From a thematic standpoint, the idea of a mommy blog does not generally appeal to me, because I have always assumed mommies blog about mommy stuff, like choosing a private school or day care provider. I have children, and my wife and I have a circle of married friends with whom we get together socially, and these topics are constants, so I have no need for an online forum for this. I prefer to spend my online time on my career and on personal interests like antiques, vintage motorcycles, music, rhetoric and persuasion, etc.

Zoe Siskos, a blogger and Social Media Analyst who often helps clients interact with mommy bloggers, says “I always keep in mind that a person is not their blog…Being a ‘mommy blogger’ may be a piece of that, but I also enjoy diving into their blogs to find out what other ways they like to define themselves.”

Still, even the most popular mommy blogs often focus on the minutiae of being a mommy. This can be very appealing to advertisers who want to promote car seats, children’s clothing, baby formula, etc., as well as fashion and women’s lifestyle products.

If you’ll pardon the mangled metaphor, perhaps the mother of all mommy blogs is Dooce, written by Heather Armstrong of Salt Lake City. According to ABC News, “Armstrong says she prefers to chronicle ‘the mundane and boring details of the life we all live.’” While this holds no interest for me, apparently I am alone. Dooce boasts 1 million monthly readers, and receives “$40,000 per month in revenue from advertisers like Wal-Mart, Hewlett-Packard and, most recently, the Church of Jesus Christ of Latter Day Saints.” Mommy blogging is big business, though Mason “doubt(s) there will ever be another Dooce phenomenon.”

Dooce was also the winner of the 2008 Blogger’s Choice Awards for "Hottest Mommy Blogger", which brings me back to this notion of mommy blogging’s potentially confusing messages: mommy bloggers often take stands on social and political issues, and actively support mothers and families as important institutions, while at the same time, writing openly about sex, and in some cases, porn and sex toys. I can understand how people are receiving mixed messages from some mommy bloggers, and this could make it difficult for some of them to take a clear, firm moral stand on gender and sexual issues.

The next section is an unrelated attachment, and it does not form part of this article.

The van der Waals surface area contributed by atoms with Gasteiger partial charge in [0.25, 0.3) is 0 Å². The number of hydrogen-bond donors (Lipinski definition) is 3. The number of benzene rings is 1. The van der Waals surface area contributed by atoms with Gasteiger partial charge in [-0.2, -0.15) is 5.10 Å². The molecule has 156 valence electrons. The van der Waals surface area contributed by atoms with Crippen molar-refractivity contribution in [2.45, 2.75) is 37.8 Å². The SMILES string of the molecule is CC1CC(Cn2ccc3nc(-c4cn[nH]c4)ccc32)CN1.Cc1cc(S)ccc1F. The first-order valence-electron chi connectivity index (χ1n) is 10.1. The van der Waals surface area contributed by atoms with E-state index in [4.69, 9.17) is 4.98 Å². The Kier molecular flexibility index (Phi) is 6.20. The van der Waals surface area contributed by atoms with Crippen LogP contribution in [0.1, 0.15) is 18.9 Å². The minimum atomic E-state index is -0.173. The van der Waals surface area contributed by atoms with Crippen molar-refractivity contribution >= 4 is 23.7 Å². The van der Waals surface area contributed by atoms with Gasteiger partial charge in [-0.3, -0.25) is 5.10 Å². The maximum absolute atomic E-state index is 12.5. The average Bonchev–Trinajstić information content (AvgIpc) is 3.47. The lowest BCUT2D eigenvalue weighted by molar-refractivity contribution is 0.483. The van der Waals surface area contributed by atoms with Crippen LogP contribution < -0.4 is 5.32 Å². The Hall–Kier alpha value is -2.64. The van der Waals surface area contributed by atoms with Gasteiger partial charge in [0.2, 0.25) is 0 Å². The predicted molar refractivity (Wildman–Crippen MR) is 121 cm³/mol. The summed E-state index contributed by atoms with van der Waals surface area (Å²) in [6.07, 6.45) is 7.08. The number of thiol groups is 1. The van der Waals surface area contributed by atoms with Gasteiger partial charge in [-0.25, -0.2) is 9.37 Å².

I think mommy blogging, like blogging in general, is a very useful and healthy pursuit for most people. Mommy blogging is surrounded by complex social and gender issues, and both perceptions and misconceptions. There is both tremendous opportunity to do good, and potential to deliver mixed messages and demean women.

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Joel Postman is the principal of Socialized, a consultancy that helps companies make effective use of social media in corporate communications, marketing and public relations. He's the author of SocialCorp: Social Media Goes Corporate, a handbook designed to help corporate communicators and executives understand how to successfully adopt social business strategies in large companies. Prior to founding Socialized, he was EVP of Emerging Media at Eastwick Communications a Silicon Valley public relations firm, and before that, he has a decade of Fortune 500 corporate communications experience, including leadership roles in executive and internal communications at Hewlett-Packard and Sun Microsystems.